The point of this question is to compile a list of applications of hyperbola because a lot of people are unknown to it and asks it frequently.
closed as not a real question by Andrés E. Caicedo, Davide Giraudo, muzzlator, vonbrand, Thomas Russell Apr 11 '13 at 21:37
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Dulles Airport, designed by Eero Saarinen, has a roof in the shape of a hyperbolic paraboloid. The hyperbolic paraboloid is a three-dimensional surface that is a hyperbola in one cross-section, and a parabola in another cross section.
This is a Gear Transmission. Greatest application of a pair of hyperbola gears:
And hyperbolic structures are used in Cooling Towers of Nuclear Reactors.. Doesn't it make hyperbola, a great deal on earth? :)
Did you ever take a look at the light projected onto a wall by a nearby lamp with a standard lampshade? That's right: the light on the wall due to the lamp has a hyperbola for a bounday. The reason for this is clear once you think about it for a second: the light out of the lampshade forms a vertical cone, and the intersection of a vertical cone and a vertical wall makes a hyperbola.
Also, consider a pair of sources of ripples in water that produce concentric waves. The intersections of those concentric waves - surfaces of constant phase, are hyperbolae. Why? Because a hyperbola is the locus of points having a constant distance difference from two points (i.e., a phase difference is is constant on the hyperbola).
Hyperbolas are used extensively in economics and finance (specifically portfolio theory), where they can represent the various combinations of securities, funds, etc. that yield similar risk-return ratios. This is why you often see efficient portfolio frontiers represented as partial hyperbolas. For similar reasons, production frontiers, which represent various combinations of capital and labor that produce a given output, as hyperbolas.
I don't know if that's entirely a "real-world" example because it's not a tangible object, but the mathematics of hyperbolas are still very important.
For example, the upper edge of this hyperbola (the part of the curve above the inflection point) in this plot:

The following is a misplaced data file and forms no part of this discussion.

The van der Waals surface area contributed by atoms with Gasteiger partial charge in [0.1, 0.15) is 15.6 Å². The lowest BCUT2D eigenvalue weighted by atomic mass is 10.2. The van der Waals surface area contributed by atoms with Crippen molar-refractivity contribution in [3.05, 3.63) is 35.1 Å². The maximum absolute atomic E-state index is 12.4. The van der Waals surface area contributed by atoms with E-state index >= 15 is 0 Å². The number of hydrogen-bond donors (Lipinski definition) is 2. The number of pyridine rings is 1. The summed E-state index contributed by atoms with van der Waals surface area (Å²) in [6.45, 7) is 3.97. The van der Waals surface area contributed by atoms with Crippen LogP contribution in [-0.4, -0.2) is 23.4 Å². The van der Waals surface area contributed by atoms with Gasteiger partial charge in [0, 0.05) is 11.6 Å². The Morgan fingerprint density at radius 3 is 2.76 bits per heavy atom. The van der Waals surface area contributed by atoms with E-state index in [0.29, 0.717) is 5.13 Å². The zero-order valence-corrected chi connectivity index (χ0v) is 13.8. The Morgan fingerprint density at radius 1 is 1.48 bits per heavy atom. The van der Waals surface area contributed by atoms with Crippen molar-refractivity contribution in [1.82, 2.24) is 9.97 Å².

represents the optimal combination of two risky assets, assuming the portfolio doesn't contain any risk free assets like Treasury bills. In this case, an optimal allocation is one that provides the highest ratio of expected return to risk, i.e. standard deviation. This is also known as the Sharpe Ratio.
In addition to the awesome answers, here is something mundane: a hyperbola occurs whenever you have a formula of the form $$xy = c$$ Two hyperbolas, if you consider negative values. Equations of this form crop up all over the place, in natural sciences, economics, you name it.
Then, in space, when a small mass passes by a large one (say, comet around a planet), and it is moving faster then escape velocity with respect to the large one, its path is hyperbolic.
Most receptors are made in the shape. e.g. RADARs, television reception dishes, etc. because they need to reflect off the signal and focus it on a single "point".
When two stones are thrown in a pool of water, the concentric circles of ripples intersect in hyperbolas. This property of the hyperbola is used in radar tracking stations: an object is located by sending out sound waves from two point sources: the concentric circles of these sound waves intersect in hyperbolas.
In computer science, it's the shape of the response-time curve for request-reply pairs. It starts off parallel to the x-axis at low loads, curves upwards and ends up approaching parallel to the line y = (Dmax * x) - Z, where Dmax is the service demand of the slowest part of the system and Z is the user think time between requests.
Hyperbolas are used extensively in Time Difference of Arrival (TDoA) analysis, which has many applications. For example, it is used for geolocation to determine the location of a vehicle relative to several radar emitters (e.g. passive geolocation of UAVs), localizing cellular phones without requiring a GPS fix (e.g. U-TDOA), or making "tapscreens" that can sense the precise location of a tap on a large display without expensive touchscreens (e.g. MIT's Tapper).
In TDoA, multiple sensors each detect the arrival time of a particular signal. The time differences between any two sensor measurements define a hyperbola of possible origin locations (since those are the points with a constant difference in distance to each sensor). Intersecting the hyperbolas gives you the position of the signal's source very quickly and precisely.